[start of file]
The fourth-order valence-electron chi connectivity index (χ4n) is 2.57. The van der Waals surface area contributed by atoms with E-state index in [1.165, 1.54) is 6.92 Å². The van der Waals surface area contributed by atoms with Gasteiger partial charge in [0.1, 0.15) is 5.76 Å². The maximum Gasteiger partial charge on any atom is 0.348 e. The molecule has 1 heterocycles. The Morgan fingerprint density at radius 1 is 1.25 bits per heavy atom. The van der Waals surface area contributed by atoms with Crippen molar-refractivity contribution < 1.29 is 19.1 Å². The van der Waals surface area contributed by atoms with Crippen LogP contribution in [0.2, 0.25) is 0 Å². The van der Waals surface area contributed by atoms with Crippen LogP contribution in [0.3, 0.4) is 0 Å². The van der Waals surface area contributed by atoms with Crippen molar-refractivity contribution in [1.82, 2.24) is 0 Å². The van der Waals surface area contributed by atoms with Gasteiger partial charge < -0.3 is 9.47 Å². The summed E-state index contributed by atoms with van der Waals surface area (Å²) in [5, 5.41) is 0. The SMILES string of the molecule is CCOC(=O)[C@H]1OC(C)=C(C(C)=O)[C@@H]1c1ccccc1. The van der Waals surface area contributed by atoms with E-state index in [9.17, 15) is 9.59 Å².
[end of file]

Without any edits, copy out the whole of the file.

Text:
The fourth-order valence-electron chi connectivity index (χ4n) is 2.57. The van der Waals surface area contributed by atoms with E-state index in [1.165, 1.54) is 6.92 Å². The van der Waals surface area contributed by atoms with Gasteiger partial charge in [0.1, 0.15) is 5.76 Å². The maximum Gasteiger partial charge on any atom is 0.348 e. The molecule has 1 heterocycles. The Morgan fingerprint density at radius 1 is 1.25 bits per heavy atom. The van der Waals surface area contributed by atoms with Crippen molar-refractivity contribution < 1.29 is 19.1 Å². The van der Waals surface area contributed by atoms with Crippen LogP contribution in [0.2, 0.25) is 0 Å². The van der Waals surface area contributed by atoms with Crippen LogP contribution in [0.3, 0.4) is 0 Å². The van der Waals surface area contributed by atoms with Crippen molar-refractivity contribution in [1.82, 2.24) is 0 Å². The van der Waals surface area contributed by atoms with Gasteiger partial charge < -0.3 is 9.47 Å². The summed E-state index contributed by atoms with van der Waals surface area (Å²) in [5, 5.41) is 0. The SMILES string of the molecule is CCOC(=O)[C@H]1OC(C)=C(C(C)=O)[C@@H]1c1ccccc1. The van der Waals surface area contributed by atoms with E-state index in [9.17, 15) is 9.59 Å².